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Archive for the ‘human rights’ Category

Being a LGBTI person in African countries

January 26, 2015 Comments off

Being a LGBTI person in African countries
Source: European Parliamentary Research Service

More than 4 African countries out of 5 of have laws criminalising homosexuality, or even punishing LGBTI rights advocacy. Only in 2014 tougher laws were passed in Nigeria, Gambia and Uganda.

As recent developments in Europe show, having non-discriminative laws doesn’t prevent homophobic feeling; but when this feeling is encouraged or not punished by the authorities, it can favour violence towards LGBTI people, including rapes and killings. Furthermore it leads LGBTI people to live in hiding which increases mental or physical health problems among the population.

On several occasions the European Parliament has reminded the EU of its commitment against all forms of discrimination in all the places it acts.

Undocumented migrant children in the EU

January 19, 2015 Comments off

Undocumented migrant children in the EU
Source: European Parliamentary Research Service

In its 2006 communication COM (2006) 0367, “Towards an EU strategy on the rights of the child”, relating to the rights of children “as immigrants, asylum seekers and refugees” , the Commission voiced its commitment to closing the gap between national or community migration laws and the children’s rights that the EU is committed to defending.

However the European reality is that undocumented migrants’ access to education, healthcare and housing is often restricted. The unwanted effects of migration laws are especially felt by undocumented migrant children who find themselves in a vulnerable situation rather than being protected by national, EU and international legislation.

This Keysource puts together legislative and practical experience in the European Union with reference to undocumented migrant children, including recommendations on how to improve the coherence between migration policies and moral issues.

Big Deal? U.S. Changes Stance on Cruelty Prohibition, CRS Legal Sidebar (December 16, 2014)

January 16, 2015 Comments off

Big Deal? U.S. Changes Stance on Cruelty Prohibition, CRS Legal Sidebar (PDF)
Source: Congressional Research Service (via Federation of American Scientists)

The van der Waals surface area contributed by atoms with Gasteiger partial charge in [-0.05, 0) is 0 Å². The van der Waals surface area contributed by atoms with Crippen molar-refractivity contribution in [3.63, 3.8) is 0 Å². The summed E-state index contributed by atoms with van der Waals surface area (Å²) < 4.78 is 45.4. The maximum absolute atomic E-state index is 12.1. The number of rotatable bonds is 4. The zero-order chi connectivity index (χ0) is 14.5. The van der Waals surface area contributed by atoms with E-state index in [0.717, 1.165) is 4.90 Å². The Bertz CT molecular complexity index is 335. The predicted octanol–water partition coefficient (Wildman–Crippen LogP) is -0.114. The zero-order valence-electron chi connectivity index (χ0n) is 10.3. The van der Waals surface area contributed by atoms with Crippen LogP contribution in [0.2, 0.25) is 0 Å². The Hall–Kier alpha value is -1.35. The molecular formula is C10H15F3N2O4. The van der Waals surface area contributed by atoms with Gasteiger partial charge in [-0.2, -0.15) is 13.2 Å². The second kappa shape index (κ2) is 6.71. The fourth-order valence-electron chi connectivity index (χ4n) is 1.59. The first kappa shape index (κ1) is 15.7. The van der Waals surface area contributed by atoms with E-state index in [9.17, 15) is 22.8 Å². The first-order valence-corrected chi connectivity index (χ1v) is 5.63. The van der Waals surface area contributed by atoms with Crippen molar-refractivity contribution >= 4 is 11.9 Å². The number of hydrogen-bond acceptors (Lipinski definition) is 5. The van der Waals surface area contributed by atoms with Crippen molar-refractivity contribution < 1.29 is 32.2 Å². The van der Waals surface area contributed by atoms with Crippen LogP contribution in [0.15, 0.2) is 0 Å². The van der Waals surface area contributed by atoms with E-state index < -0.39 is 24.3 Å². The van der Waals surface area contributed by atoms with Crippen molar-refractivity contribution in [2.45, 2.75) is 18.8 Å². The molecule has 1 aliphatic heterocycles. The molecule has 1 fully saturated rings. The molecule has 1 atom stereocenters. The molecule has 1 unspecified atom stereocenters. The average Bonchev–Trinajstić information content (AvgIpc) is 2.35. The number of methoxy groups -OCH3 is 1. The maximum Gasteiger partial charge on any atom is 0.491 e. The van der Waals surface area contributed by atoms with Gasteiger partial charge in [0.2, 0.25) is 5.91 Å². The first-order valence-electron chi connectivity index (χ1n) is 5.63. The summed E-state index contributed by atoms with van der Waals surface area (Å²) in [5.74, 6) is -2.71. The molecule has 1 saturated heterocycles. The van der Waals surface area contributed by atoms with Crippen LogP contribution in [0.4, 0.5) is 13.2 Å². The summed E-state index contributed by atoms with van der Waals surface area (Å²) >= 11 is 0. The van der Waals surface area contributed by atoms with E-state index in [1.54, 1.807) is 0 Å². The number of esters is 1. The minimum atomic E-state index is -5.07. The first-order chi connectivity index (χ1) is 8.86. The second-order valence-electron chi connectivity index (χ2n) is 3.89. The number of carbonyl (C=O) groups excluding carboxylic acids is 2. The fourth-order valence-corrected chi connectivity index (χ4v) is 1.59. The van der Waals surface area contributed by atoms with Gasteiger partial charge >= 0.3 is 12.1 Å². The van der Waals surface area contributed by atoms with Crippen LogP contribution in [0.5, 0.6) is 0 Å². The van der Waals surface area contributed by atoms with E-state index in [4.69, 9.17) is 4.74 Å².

In connection with the presentation of the U.S. periodic report to the U.N. Committee Against Torture November 12-13, the Obama Administration announced a change in the U.S. interpretation of certain aspects of the United Nations Convention against Torture and Other Cruel, Inhuman or Degrading Treatment or Punishment (CAT). Most significantly, the Administration reported that it believes the ban on cruel treatment applies to certain areas overseas.

CRS — Iran: U.S. Economic Sanctions and the Authority to Lift Restrictions (December 11, 2014)

December 17, 2014 Comments off

Iran: U.S. Economic Sanctions and the Authority to Lift Restrictions (PDF)
Source: Congressional Research Service (via Federation of American Scientists)

The United States has led the international community in imposing economic sanctions on Iran, in an effort to change the government of that country’s support of acts of international terrorism, poor human rights record, weapons and missile development and acquisition, role in regional instability, and development of a nuclear program.

This report identifies the legislative bases for sanctions imposed on Iran, and the nature of the authority to waive or lift those restrictions. It comprises two tables that present legislation and executive orders that are specific to Iran and its objectionable activities in the areas of terrorism, human rights, and weapons proliferation. It will be updated if and when new legislation is enacted, or, in the case of executive orders, if and when the President takes additional steps to change U.S. policy toward Iran.

Documents in the News — Study of the CIA’s Detention and Interrogation Program – Foreword, Findings and Conclusions, and Executive Summary

December 9, 2014 Comments off

Study of the CIA’s Detention and Interrogation Program – Foreword, Findings and Conclusions, and Executive Summary
Source: U.S. Senate Select Committee on Intelligence

The Committee makes the following findings and conclusions

#1 The CIA’s use of its enhanced interrogation techniques was not an effective means of acquiring intelligence or gaining cooperation from detainees.

#2 The CIA’s justification for the use of its enhanced interrogation techniques rested on inaccurate claims of their effectiveness.